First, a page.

Farewell to the Ageless Fr. Ron Sams

Fr. Ron Sams with children in Yap.

Against all expectations, Ron Sams departed from us for a better life on June 27. Most of us thought of the man as timeless, one untouched by aging. I suppose in later years his hair greyed and thinned a bit, but when you looked at the man you wondered if he would ever grow old. Ron?s spirit seemed just as impervious to old age as his body. His enthusiasm even in his 80’s reminded you of the quality that endeared him to so many in his younger days. Ron Sams was a boy scout in the best sense of that term?one of three Eagle Scouts working in Micronesia in the 1980s, with Dan Mulhauser and Tom Smith being the two others.

Ron?s contact with Micronesia began in 1960 when he became the head of the mission bureau for the newly formed Buffalo Province. Besides raising money for the Caroline and Marshall Islands, then under the care of the new province, Ron began a string of regular visits to the islands. Wherever he went, he always had a camera in hand, and his office became the depository for a growing collection of photos of our men at work in their schools and parishes. He also produced a half-hour film on the mission through the eyes of a young outer islander (Lambert Lokopwe) beginning school at Xavier High School.

Ron in 1970 with two of his seminarians: Ketson Johnson and Apollo Thal.


Shortly after our former Master of Novices, Marty Neylon, was named coadjutor bishop of the vicariate in 1970, Ron began an initial stint in the islands. He was the man you turned to when you suddenly needed a position filled. First he stepped in as the director of the new minor seminary on Guam, and then later on he handled the same job. Through most of his years in the islands, though, he served as the secretary and right hand man to Bishop Neylon. It was Ron, as much as anyone else, who moved us into the age of the computer. When computers? were still big, clumsy machines with information stored on floppy discs, Ron was entering diocesan baptismal records into a central storage system.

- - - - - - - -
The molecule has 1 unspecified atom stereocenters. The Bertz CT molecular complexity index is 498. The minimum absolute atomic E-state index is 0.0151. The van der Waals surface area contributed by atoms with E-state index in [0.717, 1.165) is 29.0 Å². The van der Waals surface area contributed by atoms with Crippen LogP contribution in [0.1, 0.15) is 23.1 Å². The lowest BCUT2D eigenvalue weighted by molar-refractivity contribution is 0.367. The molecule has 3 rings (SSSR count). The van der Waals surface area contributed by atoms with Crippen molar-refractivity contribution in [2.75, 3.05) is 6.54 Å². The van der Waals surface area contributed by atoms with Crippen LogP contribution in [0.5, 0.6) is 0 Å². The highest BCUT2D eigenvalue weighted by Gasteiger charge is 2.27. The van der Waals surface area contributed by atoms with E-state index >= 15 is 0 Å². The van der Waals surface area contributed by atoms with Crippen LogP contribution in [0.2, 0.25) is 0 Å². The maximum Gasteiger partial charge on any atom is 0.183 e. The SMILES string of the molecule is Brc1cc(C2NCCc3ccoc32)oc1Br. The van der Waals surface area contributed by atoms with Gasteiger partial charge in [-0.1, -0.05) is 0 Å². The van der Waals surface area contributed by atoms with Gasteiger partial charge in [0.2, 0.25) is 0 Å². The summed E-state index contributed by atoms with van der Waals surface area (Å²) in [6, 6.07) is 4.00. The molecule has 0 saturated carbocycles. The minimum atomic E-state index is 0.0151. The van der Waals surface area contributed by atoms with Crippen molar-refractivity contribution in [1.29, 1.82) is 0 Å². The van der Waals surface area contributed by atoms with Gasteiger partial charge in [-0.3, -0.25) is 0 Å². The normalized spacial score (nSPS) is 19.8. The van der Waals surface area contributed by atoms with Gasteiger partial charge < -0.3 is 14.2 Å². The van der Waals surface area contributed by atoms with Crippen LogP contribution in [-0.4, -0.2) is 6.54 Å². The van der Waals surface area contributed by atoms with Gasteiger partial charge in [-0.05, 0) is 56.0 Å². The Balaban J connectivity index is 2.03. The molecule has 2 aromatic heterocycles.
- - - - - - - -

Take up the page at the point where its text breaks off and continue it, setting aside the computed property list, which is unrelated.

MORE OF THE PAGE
Ron with Bishop Neylon on a visit to an island in Chuuk.


Somehow, after a day of tedious clerical work in the office, the man could show up in the rec room and at the dinner table with enthusiasm undiminished. Even the most jaded of us had to marvel at the freshness with which Ron seemed to see everything.? Ask him to do just about anything, and he would accept. Spend a summer substituting for the pastor in some distant coral atoll? Ron happily did that more than once. Take the field trip ship to an out-of-the-way place for a special event? He had his bags packed almost before the words were out of your mouth.

Then, in 1995, at the retirement of Bishop Neylon, Ron returned to the US with his long-time friend. There he began a second career (or was it a third or fourth career?) at St. Michael?s Parish. Sure, he served as pastor there for a long time, while managing to work on the annual fund-raising gig for Canisius High School. But we would still like to claim him as one of our own?a Jesuit who served Micronesia for many years and created his own legacy here in the islands.

Ron never lost his enthusiasm, nor his hair, nor the deep spirit of unstinting service that had always distinguished the man. Let me join his many friends in the islands in bidding him fond farewell.

Ron standing in front of the church in Koror.


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About the author

Francis X. Hezel, SJ
Francis X. Hezel, SJ

Francis X. Hezel, SJ, is a Jesuit priest who has lived and worked in Micronesia since 1963. At different times he has served as high school teacher, school administrator, pastor, and regional superior to the Jesuits of Micronesia. He spent thirty years directing the Micronesian Seminar, a non-profit, non-governmental organization based in Pohnpei, Micronesia. He has written and spoken widely about social change and its impact on island societies. He has also written several books on Micronesian history, including The First Taint of Civilization, Strangers in Their Own Land, and The New Shape of Old Island Cultures. His most recent book, Making Sense of Micronesia: The Logic of Pacific Island Culture, is available through University of Hawaii Press.